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An Answer to a Commonly Asked Question: Is Treatment 100% Effective in Preventing HIV Transmission?

April 23, 2012

Paul E. Sax, M.D.

Paul E. Sax, M.D., is director of the HIV Program and Division of Infectious Diseases at Brigham and Women's Hospital in Boston.

The excitement about "treatment as prevention," and the results of Study 052, have led to many patients asking the question (if not in these words, than using others with a less medical slant), "So if I'm on treatment and doing well, just what is the risk of my transmitting HIV to others?"

It's not a question that's easy to answer, because even though none of the study subjects in 052 with an undetectable viral load transmitted HIV (the one case in the treatment group likely did so before virologic suppression), all the patients were counseled about standard prevention strategies, including condoms.

And we all know that nothing is 100% risk free. Not seat belts, football helmets, highway guard rails, parachutes ...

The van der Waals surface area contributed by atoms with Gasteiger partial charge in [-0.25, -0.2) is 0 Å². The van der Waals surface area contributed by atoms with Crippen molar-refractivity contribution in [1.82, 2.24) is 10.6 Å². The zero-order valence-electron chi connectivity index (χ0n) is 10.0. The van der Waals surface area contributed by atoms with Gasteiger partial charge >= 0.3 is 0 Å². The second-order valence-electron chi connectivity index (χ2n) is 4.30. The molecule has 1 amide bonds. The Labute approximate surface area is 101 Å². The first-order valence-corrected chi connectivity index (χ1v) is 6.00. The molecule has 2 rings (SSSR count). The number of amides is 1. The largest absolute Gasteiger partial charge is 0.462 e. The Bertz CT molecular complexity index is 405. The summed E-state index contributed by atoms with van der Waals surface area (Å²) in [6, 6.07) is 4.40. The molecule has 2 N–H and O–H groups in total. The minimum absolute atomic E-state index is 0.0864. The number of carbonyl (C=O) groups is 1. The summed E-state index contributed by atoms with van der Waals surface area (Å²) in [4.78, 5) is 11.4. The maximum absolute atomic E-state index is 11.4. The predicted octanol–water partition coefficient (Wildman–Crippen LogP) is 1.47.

Just take a look at this case report.

And over in Journal Watch AIDS Clinical Care, Chuck Hicks summarizes two studies highly relevant to this question, and concludes:

Although there is no doubt that ART significantly decreases the likelihood of HIV transmission, these data indicate that the risk for HIV transmission is not eliminated by suppressive ART. Shedding of virus in the male genital tract is not uncommon, even in men with consistently undetectable plasma HIV RNA ... Thus, despite the fact that the threshold level of genital-tract HIV necessary for transmission is not known, caution is warranted. Recommending safer sex (and procreation) practices for all HIV-infected patients, even those with suppressed plasma HIV RNA, seems prudent.

That bolded statement really has to be our standard practice ... right?

Paul Sax is Clinical Director of Infectious Diseases at Brigham and Women's Hospital. His blog HIV and ID Observations is part of Journal Watch, where he is Editor-in-Chief of Journal Watch AIDS Clinical Care.

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This article was provided by Journal Watch. Journal Watch is a publication of the Massachusetts Medical Society.
 

 

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